Facebook, Diamond & Silk, And What Mark Zuckerberg's Testimony Had To Do With The Pro-Trump Duo

Diamond & Silk, two black conservative women who made a name for themselves supporting Donald Trump during the 2016 election, have accused Facebook of acting like a "dictator" by restricting the reach of their videos. Facebook told Diamond & Silk that their pro-Trump videos were "unsafe to the community" in April, the two sisters said, months after placing limits on the spread of their posts.

“The Policy team has came to the conclusion that your content and your brand has been determined unsafe to the community,” Facebook's email to Diamond & Silk — real names Lynette Hardaway and Rochelle Richardson — allegedly read. “This decision is final and it is not appeal-able in any way.”

However, Facebook CEO Mark Zuckerberg said Wednesday during his congressional testimony that this was an "enforcement error," and the company said in a statement that it has since reached out to the sisters.

“We have communicated directly with Diamond And Silk about this issue," Facebook said in a statement. "The message they received last week was inaccurate and not reflective of the way we communicate with our community and the people who run Pages on our platform. We have provided them with more information about our policies and the tools that are applicable to their Page and look forward to the opportunity to speak with them.”

The sisters addressed Facebook's decision to list them as "unsafe," though not Zuckerberg's subsequent explanation, in an interview with Fox News Wednesday.

"We are not unsafe," Diamond said. "We are not animals. We are two black chicks that's down with politics, that's patriotic, that loves our country, that loves our country, and that loves his agenda. And then I would tell [Zuckerberg] what measures he needs to put in place so that everybody can be protected."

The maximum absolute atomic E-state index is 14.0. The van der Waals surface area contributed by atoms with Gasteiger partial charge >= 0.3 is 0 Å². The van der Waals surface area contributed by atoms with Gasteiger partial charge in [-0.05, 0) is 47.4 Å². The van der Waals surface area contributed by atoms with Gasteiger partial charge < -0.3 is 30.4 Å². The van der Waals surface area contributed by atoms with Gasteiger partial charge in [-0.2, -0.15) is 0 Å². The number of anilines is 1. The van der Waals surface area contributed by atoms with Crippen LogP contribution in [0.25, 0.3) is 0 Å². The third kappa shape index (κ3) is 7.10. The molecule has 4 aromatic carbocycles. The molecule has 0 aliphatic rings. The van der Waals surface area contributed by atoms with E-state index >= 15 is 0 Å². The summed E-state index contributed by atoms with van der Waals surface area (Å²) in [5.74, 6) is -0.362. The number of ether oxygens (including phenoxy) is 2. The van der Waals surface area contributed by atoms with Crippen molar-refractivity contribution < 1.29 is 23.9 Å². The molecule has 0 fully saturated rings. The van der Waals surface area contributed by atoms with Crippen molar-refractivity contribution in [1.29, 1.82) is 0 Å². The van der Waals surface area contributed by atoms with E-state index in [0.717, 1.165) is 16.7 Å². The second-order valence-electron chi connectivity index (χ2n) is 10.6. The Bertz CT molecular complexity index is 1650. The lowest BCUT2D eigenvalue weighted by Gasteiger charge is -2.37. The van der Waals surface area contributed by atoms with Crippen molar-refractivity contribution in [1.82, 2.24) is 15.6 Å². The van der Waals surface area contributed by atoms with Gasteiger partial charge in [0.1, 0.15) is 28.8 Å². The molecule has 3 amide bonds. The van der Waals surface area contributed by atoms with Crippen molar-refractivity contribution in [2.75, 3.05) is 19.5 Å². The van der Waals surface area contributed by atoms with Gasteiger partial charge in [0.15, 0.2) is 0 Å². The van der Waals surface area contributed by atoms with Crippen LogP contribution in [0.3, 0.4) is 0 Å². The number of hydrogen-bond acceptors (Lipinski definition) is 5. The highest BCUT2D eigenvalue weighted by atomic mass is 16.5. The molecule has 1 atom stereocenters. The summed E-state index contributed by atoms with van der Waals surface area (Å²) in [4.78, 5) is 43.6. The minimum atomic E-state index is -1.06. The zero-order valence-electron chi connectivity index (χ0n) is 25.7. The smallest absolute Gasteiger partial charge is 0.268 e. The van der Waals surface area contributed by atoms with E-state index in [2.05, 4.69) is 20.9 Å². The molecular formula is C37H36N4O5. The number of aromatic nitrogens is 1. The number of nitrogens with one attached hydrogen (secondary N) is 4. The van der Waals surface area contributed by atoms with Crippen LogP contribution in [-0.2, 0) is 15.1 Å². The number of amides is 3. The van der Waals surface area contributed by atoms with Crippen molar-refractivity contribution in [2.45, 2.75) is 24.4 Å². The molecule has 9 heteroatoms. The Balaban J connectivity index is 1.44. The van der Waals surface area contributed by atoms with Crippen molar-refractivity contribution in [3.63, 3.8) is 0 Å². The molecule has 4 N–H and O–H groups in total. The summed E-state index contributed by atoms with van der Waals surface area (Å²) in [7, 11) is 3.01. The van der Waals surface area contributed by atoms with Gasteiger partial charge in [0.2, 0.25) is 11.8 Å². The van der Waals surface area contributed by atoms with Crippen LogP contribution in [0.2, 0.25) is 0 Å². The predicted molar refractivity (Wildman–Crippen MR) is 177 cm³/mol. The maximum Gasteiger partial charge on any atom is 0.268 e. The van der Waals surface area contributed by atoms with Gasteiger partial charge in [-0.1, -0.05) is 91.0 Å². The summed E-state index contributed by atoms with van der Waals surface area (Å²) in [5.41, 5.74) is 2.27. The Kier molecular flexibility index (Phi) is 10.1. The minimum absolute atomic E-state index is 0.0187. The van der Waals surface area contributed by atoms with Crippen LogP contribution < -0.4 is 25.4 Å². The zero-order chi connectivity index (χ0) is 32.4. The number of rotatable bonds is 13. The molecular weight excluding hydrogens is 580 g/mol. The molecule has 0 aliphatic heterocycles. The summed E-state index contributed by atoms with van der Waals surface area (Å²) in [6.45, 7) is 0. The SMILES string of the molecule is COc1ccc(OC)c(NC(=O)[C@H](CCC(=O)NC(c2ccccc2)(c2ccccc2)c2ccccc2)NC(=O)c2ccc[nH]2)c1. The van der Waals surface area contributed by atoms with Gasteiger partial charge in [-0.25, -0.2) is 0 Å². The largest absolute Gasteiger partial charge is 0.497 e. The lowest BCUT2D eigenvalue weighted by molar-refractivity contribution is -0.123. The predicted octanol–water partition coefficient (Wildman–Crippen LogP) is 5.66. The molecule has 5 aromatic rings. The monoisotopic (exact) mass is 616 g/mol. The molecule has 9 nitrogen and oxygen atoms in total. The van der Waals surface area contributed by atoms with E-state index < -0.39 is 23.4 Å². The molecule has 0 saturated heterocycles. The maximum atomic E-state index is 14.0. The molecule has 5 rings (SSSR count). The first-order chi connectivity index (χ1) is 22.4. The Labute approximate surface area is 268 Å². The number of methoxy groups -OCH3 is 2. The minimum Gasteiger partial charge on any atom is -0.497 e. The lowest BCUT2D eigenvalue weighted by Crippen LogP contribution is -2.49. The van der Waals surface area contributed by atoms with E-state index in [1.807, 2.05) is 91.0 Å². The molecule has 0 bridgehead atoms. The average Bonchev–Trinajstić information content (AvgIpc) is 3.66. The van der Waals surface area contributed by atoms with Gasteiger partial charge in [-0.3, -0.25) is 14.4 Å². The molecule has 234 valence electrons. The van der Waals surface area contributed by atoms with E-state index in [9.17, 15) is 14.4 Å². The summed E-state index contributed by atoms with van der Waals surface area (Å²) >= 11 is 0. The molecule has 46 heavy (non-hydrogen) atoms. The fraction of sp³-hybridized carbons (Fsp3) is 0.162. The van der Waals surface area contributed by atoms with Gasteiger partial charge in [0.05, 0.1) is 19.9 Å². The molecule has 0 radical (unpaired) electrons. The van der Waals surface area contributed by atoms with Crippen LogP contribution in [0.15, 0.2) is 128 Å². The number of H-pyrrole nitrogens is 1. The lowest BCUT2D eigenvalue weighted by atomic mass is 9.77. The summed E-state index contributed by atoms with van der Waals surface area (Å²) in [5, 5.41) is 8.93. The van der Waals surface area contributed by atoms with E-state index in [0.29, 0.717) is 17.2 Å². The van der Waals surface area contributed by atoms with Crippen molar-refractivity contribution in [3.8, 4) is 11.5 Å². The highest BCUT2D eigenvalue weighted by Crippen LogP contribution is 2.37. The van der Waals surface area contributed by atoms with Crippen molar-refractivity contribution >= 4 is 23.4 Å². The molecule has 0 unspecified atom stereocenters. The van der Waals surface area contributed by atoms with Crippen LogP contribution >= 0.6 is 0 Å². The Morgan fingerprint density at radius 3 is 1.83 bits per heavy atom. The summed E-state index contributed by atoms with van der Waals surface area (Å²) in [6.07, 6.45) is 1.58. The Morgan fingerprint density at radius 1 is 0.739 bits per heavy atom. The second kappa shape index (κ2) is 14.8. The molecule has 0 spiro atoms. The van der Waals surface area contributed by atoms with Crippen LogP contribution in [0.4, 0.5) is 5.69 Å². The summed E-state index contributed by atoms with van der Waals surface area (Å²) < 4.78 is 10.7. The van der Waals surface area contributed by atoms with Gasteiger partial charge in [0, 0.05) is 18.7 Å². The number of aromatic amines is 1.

Shortly after being told that the videos had been labeled "unsafe," Diamond called on the government to intervene in social media platforms to ensure that they aren't "violating someone's free speech."

“I don’t believe in big government, but I do believe that maybe our government should look at the social media platforms,” Diamond told Breitbart News on Sunday. "I believe that maybe the government should start looking at these here entities and maybe I don’t think regulate them, but if they see you violating someone’s free speech now you are in trouble.” However, as Diamond conceded in the same interview, Facebook is a private company and, as such, is not bound by the First Amendment.

Diamond & Silk's outspoken support for Trump is notable, as only three percent of black women voted for Trump in the 2016 election. Their Facebook page has 1.4 million followers, and they command a less sizable following on YouTube as well. The two often stumped for Trump at rallies during the election.

Although the Trump campaign said in April 2016 that the two had "never been paid by the campaign," FEC documents released in 2017 showed that after the election, the Trump campaign paid Diamond & Silk $1,274.94 by for "field consulting."

Zuckerberg is testifying on Capitol Hill about the Cambridge Analytica scandal, in which a data firm hired by Trump harvested personal data from some 87 million Facebook users ahead of the 2016 election. During Tuesday's testimony, Sen. Ted Cruz mentioned Facebook's action against Diamond & Silk's page, and presented it as evidence of "a pervasive pattern of political bias" against conservatives by Facebook.

When Zuckerberg continued his testimony Wednesday, House Republicans again brought up Diamond & Silk. Rep. Billy Long displayed a poster of the duo during his questioning, while Rep. Marsha Blackburn declared that "Diamond & Silk is not terrorism." Zuckerberg replied that, in limiting the activity of Diamond & Silk's page, the Facebook team "made an enforcement error and we have already gotten in touch with them to reverse it."